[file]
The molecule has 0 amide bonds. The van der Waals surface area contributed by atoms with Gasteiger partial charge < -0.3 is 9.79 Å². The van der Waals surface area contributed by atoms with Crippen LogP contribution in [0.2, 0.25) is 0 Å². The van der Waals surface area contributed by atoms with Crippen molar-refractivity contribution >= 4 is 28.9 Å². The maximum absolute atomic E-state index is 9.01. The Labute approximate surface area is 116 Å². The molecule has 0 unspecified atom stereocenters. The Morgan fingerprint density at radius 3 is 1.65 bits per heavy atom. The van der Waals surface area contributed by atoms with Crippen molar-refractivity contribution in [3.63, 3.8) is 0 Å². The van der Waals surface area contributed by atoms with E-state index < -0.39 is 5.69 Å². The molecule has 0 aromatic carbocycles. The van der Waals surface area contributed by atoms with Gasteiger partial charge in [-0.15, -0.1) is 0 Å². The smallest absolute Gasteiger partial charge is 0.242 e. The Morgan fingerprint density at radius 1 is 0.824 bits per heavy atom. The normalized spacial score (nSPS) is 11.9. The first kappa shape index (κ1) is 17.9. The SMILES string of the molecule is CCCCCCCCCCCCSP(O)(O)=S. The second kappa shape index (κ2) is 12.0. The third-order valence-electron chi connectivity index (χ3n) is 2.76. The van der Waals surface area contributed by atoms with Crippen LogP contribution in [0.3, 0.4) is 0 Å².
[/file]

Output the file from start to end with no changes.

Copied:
The molecule has 0 amide bonds. The van der Waals surface area contributed by atoms with Gasteiger partial charge < -0.3 is 9.79 Å². The van der Waals surface area contributed by atoms with Crippen LogP contribution in [0.2, 0.25) is 0 Å². The van der Waals surface area contributed by atoms with Crippen molar-refractivity contribution >= 4 is 28.9 Å². The maximum absolute atomic E-state index is 9.01. The Labute approximate surface area is 116 Å². The molecule has 0 unspecified atom stereocenters. The Morgan fingerprint density at radius 3 is 1.65 bits per heavy atom. The van der Waals surface area contributed by atoms with Crippen molar-refractivity contribution in [3.63, 3.8) is 0 Å². The van der Waals surface area contributed by atoms with E-state index < -0.39 is 5.69 Å². The molecule has 0 aromatic carbocycles. The van der Waals surface area contributed by atoms with Gasteiger partial charge in [-0.15, -0.1) is 0 Å². The smallest absolute Gasteiger partial charge is 0.242 e. The Morgan fingerprint density at radius 1 is 0.824 bits per heavy atom. The normalized spacial score (nSPS) is 11.9. The first kappa shape index (κ1) is 17.9. The SMILES string of the molecule is CCCCCCCCCCCCSP(O)(O)=S. The second kappa shape index (κ2) is 12.0. The third-order valence-electron chi connectivity index (χ3n) is 2.76. The van der Waals surface area contributed by atoms with Crippen LogP contribution in [0.3, 0.4) is 0 Å².